Gardening Tips for January

Mockingbird stacking a claim to a fruitful yaupon holly.

With the New Year begins a new gardening season, and renewed hopes of a greater harvest, prettier blooms, abundant rain and fewer weeds. As you continue to build on your successes and learn from your failures, one thing to keep in mind is that every year will most likely be different from the previous one. Some things never change, though, such as the routine gardening tasks that make gardening more productive.

When it is too nasty outside to work, there are those gardening catalogs arriving in your mailbox to give you ideas and stimulate dreams of a 2nd garden of Eden in your own yard. Also, take advantage of the winter months to read a good book on your favorite aspect of gardening.   There are so many available, and you can always pick up new hints and ideas to apply to the front or back yard of the house.

Many gardeners use a yearly calendar for jotting down gardening notes so they have a record of what worked, what failed, what bloomed when, etc. Smith County Master Gardeners created the 2013 Northeast Texas Gardening Guide & Calendar which can be used for such a purpose, plus it provides tips and gardening ideas for each month. They are available at several area retail outlets and the Smith County A&M AgriLife Extension office. For more information and locations, go to the Master Gardeners web site at (scmg.tamu.edu) and look under “MG Projects”.

How was your summer electric bill? A new year’s resolution might be to lower it with some strategically placed trees to shade sunny windows. Winter is a perfect time to buy and plant trees. This is a slower season for nurseries so you’ll get good attention from the staff for answers to your questions. Choosing trees is easier now because you can examine the branching pattern and easily see scars or other defects. Look for trees that are not root bound in their containers. Choose quality, long-lived tree varieties rather than the fast growing types.

Now is the time to plant asparagus roots, fruit and pecan trees, blueberries, blackberries and roses as they become available at garden stores. All require full sun and well drained soils to be the most productive

January and February are good months to dig and transplant established shrubs and small trees if they need to be moved.

Tree pruning expert preparing to properly remove a large limb. Never leave stubs because they will cause future problems.

If your shade trees need pruning, January is a good month to accomplish this task. Remove damaged, rubbing, crowded, dying or dead limbs. Do not leave stubs but rather remove limbs at their point of origin (at the fork). Do not top your tree. Topping weakens trees, greatly shortening their life span, and ruins the natural beauty of the tree. Hire a pro to do it right! Also, do not top crape myrtles.  If they are too tall for their location, move them rather than prune them, and get a variety that will grow to the size and height needed.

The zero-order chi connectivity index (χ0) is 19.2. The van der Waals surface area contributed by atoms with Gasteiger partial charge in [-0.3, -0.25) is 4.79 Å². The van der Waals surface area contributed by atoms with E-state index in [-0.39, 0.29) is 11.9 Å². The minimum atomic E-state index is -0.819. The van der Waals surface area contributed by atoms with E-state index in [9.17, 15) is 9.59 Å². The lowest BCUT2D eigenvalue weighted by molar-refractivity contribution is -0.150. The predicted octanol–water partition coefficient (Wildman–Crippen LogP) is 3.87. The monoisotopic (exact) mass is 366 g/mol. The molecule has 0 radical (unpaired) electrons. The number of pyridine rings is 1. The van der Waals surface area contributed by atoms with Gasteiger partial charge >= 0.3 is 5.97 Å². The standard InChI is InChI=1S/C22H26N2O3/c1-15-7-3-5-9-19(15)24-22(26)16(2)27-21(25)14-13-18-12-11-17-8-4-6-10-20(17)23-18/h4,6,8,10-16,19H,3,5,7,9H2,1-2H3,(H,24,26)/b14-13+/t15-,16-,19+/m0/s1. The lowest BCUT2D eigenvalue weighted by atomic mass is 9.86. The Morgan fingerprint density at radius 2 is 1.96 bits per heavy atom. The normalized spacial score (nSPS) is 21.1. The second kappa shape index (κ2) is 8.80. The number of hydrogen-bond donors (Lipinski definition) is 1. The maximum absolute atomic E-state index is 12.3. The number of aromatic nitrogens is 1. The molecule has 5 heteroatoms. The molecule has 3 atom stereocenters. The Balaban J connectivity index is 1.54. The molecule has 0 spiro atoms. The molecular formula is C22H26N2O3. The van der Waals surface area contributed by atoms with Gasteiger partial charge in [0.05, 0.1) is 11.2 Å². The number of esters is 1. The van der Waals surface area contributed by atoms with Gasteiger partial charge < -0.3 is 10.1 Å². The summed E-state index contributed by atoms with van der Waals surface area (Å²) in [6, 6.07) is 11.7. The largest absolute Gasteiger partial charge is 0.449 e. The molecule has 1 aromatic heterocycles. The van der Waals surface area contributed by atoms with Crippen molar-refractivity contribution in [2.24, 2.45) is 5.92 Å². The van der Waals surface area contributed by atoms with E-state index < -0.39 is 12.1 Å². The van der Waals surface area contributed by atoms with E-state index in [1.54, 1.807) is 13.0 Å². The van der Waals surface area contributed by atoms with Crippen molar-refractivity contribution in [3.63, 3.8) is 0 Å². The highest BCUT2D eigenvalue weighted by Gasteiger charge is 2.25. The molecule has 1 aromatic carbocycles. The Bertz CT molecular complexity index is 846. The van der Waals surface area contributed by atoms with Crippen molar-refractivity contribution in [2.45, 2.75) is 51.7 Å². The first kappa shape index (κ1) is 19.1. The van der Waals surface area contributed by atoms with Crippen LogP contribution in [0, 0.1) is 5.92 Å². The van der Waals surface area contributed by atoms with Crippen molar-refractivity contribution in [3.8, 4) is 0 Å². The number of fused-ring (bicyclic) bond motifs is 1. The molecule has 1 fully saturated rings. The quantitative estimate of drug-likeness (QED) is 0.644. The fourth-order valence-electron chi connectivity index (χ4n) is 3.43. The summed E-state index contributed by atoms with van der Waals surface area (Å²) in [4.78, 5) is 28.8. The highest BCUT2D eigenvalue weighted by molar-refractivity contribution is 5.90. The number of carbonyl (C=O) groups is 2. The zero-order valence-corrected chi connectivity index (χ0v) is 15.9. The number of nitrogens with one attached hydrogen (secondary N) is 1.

This is also a good time to prune fruit trees. Peaches and plums need about 1/4 to 1/3 of their limbs removed. This accomplishes several things: keeps the harvest within reach, thins crowded branches, allowing more light to reach developing fruit, and stimulates new growth for the 2014 crop.

Get your lawn and garden soil tested for its pH level. Soils that are too acidic stunt plant growth and result in unproductive gardens. Liming lawns and gardens now based on soil test results allows time for lime to react and raise the soil pH before the growing season arrives. Soil testing information is available at every county AgriLife Extension office, and online at soiltesting.tamu.edu

Compost piles should be turned at least once during the month. Check the pile for moisture level. It should be neither too wet nor too dry. Add water if it is dry; add more coarse, dry matter if it is too wet. If it is not heating up, and the materials have not broken down, it may be that the pile is too small, or there may not be enough green material to provide nitrogen to feed the decomposition process.

Speaking of compost, be getting your spring garden soil ready for planting. Wait to rototill or work the soil until it is just moist, but not too wet or dry. Incorporate plenty of organic matter like compost, and if you have poorly drained soil, create raised beds. By getting the ground ready now, you will be ready to plant in the coming weeks.

Swiss chard is one of the toughest greens, lasting well into the summer and often for a couple of years. And, it can be used as an attractive edible mixed in with your other annuals and perennials.

Vegetables that can be directly seeded in the garden in late January and into February include beets, carrots, spinach, Swiss chard, collards, lettuce, mustard, radish and turnips.

Start other vegetable indoors now for planting later this winter and early spring – broccoli, cabbage, cauliflower, collards, kale, lettuce, and parsley. Later in January start tomato, pepper and eggplant from seed for transplanting in March.

Late January and in early February, you can set out transplants of other cold hardy vegetables, including kale, collards, cabbage, onions, spinach and broccoli. Be ready to cover them in case of a really hard freeze. Give them a shot of water-soluble fertilizer at planting time, and then every couple of weeks until they get well established.

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